The expectation from ‘cord cutters’ that TV can be safely dispensed with seem at best premature, and at worst foolish, especially if last Friday’s Royal Wedding are any guide. Yahoo gleefully reported that 40,000 requests per second were being made for footage of William and Kate. That’s a praiseworthy number, and as far as Yahoo is concerned outperforms by 18 per cent the next most-requested web content, that of the recent Japan earthquake and tsunami.
However, large as these web-demands are, they are still dwarfed by actual live viewing of TV. The UK, which admittedly went ‘wedding crazy’, saw more than 24 million people tuning in to one or other of the main networks (BBC 20 million+, ITV 6.1 million, Sky News 600,000), and immediately ranked as one of the Top Ten most-watched television broadcasts of all time.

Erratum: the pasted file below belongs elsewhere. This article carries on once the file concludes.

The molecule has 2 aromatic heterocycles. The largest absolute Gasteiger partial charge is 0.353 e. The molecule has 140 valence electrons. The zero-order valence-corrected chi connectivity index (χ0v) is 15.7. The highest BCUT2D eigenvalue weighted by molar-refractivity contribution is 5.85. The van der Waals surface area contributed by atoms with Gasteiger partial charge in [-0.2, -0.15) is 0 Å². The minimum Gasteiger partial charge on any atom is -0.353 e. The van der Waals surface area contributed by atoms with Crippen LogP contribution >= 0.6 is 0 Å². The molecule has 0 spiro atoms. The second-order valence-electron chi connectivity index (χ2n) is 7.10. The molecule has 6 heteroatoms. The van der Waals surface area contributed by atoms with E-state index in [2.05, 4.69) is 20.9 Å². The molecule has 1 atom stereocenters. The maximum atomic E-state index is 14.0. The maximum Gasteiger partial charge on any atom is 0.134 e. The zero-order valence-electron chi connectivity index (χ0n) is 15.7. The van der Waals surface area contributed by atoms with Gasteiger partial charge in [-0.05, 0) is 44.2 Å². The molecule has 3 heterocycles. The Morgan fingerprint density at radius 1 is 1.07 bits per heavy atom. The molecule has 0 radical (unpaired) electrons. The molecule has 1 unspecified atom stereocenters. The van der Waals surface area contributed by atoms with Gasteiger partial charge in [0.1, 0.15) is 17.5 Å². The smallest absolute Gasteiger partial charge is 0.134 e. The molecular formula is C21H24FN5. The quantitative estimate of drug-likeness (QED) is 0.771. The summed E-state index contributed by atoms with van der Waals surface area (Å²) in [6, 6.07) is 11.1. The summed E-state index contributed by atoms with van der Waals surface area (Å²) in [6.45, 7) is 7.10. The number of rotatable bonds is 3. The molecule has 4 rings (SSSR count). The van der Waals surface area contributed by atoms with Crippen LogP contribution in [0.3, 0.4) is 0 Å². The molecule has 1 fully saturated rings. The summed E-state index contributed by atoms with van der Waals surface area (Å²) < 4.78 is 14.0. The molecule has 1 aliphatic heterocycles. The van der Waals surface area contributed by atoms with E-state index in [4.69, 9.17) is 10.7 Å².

It was much the same in the USA, which despite the event being well outside primetime, saw 23 million viewers tuning in to the main networks, all of which carried the live feed. This number is nothing when compared to a Super Bowl, when 110 million usually watch. However, web-based live services such as E! Online saw 23.6 million ‘page views’ on Friday, perhaps reflecting the numbers trapped at work and away from a TV set.
To re-set the TV balance, Barbara Walters and Diane Sawyer saw a special London-based edition of Good Morning America on ABC capture 8.7 million viewers, a near-20 year record for the show. A CBS evening special anchored by Katie Couric topped the TV ratings with 8.6 million watching.